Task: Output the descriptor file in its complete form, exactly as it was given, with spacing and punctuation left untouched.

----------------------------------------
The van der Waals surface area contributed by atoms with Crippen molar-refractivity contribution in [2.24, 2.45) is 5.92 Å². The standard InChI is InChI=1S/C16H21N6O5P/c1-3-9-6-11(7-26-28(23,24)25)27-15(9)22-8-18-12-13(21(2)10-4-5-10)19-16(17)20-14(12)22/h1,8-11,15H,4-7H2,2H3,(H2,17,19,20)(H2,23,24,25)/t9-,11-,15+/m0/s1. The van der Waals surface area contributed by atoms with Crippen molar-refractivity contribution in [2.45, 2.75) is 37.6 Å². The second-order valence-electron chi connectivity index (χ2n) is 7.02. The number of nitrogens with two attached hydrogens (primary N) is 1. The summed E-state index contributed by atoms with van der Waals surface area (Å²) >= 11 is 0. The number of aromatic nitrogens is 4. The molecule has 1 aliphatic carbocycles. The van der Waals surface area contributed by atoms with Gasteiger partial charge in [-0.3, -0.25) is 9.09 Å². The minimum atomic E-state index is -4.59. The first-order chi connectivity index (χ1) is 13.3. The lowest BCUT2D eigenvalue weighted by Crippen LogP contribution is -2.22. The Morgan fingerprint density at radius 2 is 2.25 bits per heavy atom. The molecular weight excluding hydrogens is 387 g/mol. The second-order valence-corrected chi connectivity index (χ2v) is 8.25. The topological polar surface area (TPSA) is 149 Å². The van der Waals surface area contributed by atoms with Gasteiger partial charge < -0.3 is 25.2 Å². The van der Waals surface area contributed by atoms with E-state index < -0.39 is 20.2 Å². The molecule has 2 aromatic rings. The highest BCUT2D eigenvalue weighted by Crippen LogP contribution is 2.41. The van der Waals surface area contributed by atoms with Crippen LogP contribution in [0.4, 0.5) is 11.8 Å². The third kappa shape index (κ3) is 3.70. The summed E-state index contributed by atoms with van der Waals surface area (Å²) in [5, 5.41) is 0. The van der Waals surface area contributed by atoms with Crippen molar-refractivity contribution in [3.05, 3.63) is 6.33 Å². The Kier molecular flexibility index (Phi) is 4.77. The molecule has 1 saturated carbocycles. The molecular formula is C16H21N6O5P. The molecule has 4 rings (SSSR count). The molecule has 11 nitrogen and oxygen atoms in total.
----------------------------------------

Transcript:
The van der Waals surface area contributed by atoms with Crippen molar-refractivity contribution in [2.24, 2.45) is 5.92 Å². The standard InChI is InChI=1S/C16H21N6O5P/c1-3-9-6-11(7-26-28(23,24)25)27-15(9)22-8-18-12-13(21(2)10-4-5-10)19-16(17)20-14(12)22/h1,8-11,15H,4-7H2,2H3,(H2,17,19,20)(H2,23,24,25)/t9-,11-,15+/m0/s1. The van der Waals surface area contributed by atoms with Crippen molar-refractivity contribution in [2.45, 2.75) is 37.6 Å². The second-order valence-electron chi connectivity index (χ2n) is 7.02. The number of nitrogens with two attached hydrogens (primary N) is 1. The summed E-state index contributed by atoms with van der Waals surface area (Å²) >= 11 is 0. The number of aromatic nitrogens is 4. The molecule has 1 aliphatic carbocycles. The van der Waals surface area contributed by atoms with Gasteiger partial charge in [-0.3, -0.25) is 9.09 Å². The minimum atomic E-state index is -4.59. The first-order chi connectivity index (χ1) is 13.3. The lowest BCUT2D eigenvalue weighted by Crippen LogP contribution is -2.22. The Morgan fingerprint density at radius 2 is 2.25 bits per heavy atom. The molecular weight excluding hydrogens is 387 g/mol. The second-order valence-corrected chi connectivity index (χ2v) is 8.25. The topological polar surface area (TPSA) is 149 Å². The van der Waals surface area contributed by atoms with Gasteiger partial charge < -0.3 is 25.2 Å². The van der Waals surface area contributed by atoms with E-state index < -0.39 is 20.2 Å². The molecule has 2 aromatic rings. The highest BCUT2D eigenvalue weighted by Crippen LogP contribution is 2.41. The van der Waals surface area contributed by atoms with Crippen LogP contribution in [0.4, 0.5) is 11.8 Å². The third kappa shape index (κ3) is 3.70. The summed E-state index contributed by atoms with van der Waals surface area (Å²) in [5, 5.41) is 0. The van der Waals surface area contributed by atoms with Crippen molar-refractivity contribution in [3.05, 3.63) is 6.33 Å². The Kier molecular flexibility index (Phi) is 4.77. The molecule has 1 saturated carbocycles. The molecular formula is C16H21N6O5P. The molecule has 4 rings (SSSR count). The molecule has 11 nitrogen and oxygen atoms in total.